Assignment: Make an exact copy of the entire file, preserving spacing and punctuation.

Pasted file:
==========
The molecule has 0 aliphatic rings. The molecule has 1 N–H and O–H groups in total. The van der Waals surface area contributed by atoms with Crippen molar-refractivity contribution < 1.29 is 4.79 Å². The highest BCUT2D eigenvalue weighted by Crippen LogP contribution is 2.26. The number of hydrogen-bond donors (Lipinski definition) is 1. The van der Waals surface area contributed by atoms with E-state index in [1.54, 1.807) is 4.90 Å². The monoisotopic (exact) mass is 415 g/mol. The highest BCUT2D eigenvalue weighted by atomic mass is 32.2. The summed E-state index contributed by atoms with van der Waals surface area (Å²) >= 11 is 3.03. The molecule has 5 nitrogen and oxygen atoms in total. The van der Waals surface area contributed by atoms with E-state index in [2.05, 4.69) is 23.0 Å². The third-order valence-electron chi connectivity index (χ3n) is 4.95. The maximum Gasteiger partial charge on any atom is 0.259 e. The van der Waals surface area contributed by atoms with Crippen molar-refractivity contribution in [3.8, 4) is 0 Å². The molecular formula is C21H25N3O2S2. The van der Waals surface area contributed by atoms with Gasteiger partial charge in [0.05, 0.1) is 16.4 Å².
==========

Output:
The molecule has 0 aliphatic rings. The molecule has 1 N–H and O–H groups in total. The van der Waals surface area contributed by atoms with Crippen molar-refractivity contribution < 1.29 is 4.79 Å². The highest BCUT2D eigenvalue weighted by Crippen LogP contribution is 2.26. The number of hydrogen-bond donors (Lipinski definition) is 1. The van der Waals surface area contributed by atoms with E-state index in [1.54, 1.807) is 4.90 Å². The monoisotopic (exact) mass is 415 g/mol. The highest BCUT2D eigenvalue weighted by atomic mass is 32.2. The summed E-state index contributed by atoms with van der Waals surface area (Å²) >= 11 is 3.03. The molecule has 5 nitrogen and oxygen atoms in total. The van der Waals surface area contributed by atoms with E-state index in [2.05, 4.69) is 23.0 Å². The third-order valence-electron chi connectivity index (χ3n) is 4.95. The maximum Gasteiger partial charge on any atom is 0.259 e. The van der Waals surface area contributed by atoms with Crippen molar-refractivity contribution in [3.8, 4) is 0 Å². The molecular formula is C21H25N3O2S2. The van der Waals surface area contributed by atoms with Gasteiger partial charge in [0.05, 0.1) is 16.4 Å².